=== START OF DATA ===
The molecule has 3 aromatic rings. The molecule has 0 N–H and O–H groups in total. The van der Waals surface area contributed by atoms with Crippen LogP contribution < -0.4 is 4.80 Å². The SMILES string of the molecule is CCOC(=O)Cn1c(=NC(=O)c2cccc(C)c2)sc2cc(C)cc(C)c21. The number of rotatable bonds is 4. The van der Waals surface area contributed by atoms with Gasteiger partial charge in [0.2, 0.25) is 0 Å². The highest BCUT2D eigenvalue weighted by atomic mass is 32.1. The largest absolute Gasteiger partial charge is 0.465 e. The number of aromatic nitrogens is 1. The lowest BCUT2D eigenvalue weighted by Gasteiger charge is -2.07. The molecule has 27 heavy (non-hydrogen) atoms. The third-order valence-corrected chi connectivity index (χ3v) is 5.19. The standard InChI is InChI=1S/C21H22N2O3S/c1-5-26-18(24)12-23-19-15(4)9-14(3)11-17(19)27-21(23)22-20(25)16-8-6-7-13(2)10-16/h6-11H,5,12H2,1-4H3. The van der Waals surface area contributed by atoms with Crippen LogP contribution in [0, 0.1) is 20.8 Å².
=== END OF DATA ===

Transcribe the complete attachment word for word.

The molecule has 3 aromatic rings. The molecule has 0 N–H and O–H groups in total. The van der Waals surface area contributed by atoms with Crippen LogP contribution < -0.4 is 4.80 Å². The SMILES string of the molecule is CCOC(=O)Cn1c(=NC(=O)c2cccc(C)c2)sc2cc(C)cc(C)c21. The number of rotatable bonds is 4. The van der Waals surface area contributed by atoms with Gasteiger partial charge in [0.2, 0.25) is 0 Å². The highest BCUT2D eigenvalue weighted by atomic mass is 32.1. The largest absolute Gasteiger partial charge is 0.465 e. The number of aromatic nitrogens is 1. The lowest BCUT2D eigenvalue weighted by Gasteiger charge is -2.07. The molecule has 27 heavy (non-hydrogen) atoms. The third-order valence-corrected chi connectivity index (χ3v) is 5.19. The standard InChI is InChI=1S/C21H22N2O3S/c1-5-26-18(24)12-23-19-15(4)9-14(3)11-17(19)27-21(23)22-20(25)16-8-6-7-13(2)10-16/h6-11H,5,12H2,1-4H3. The van der Waals surface area contributed by atoms with Crippen LogP contribution in [0, 0.1) is 20.8 Å².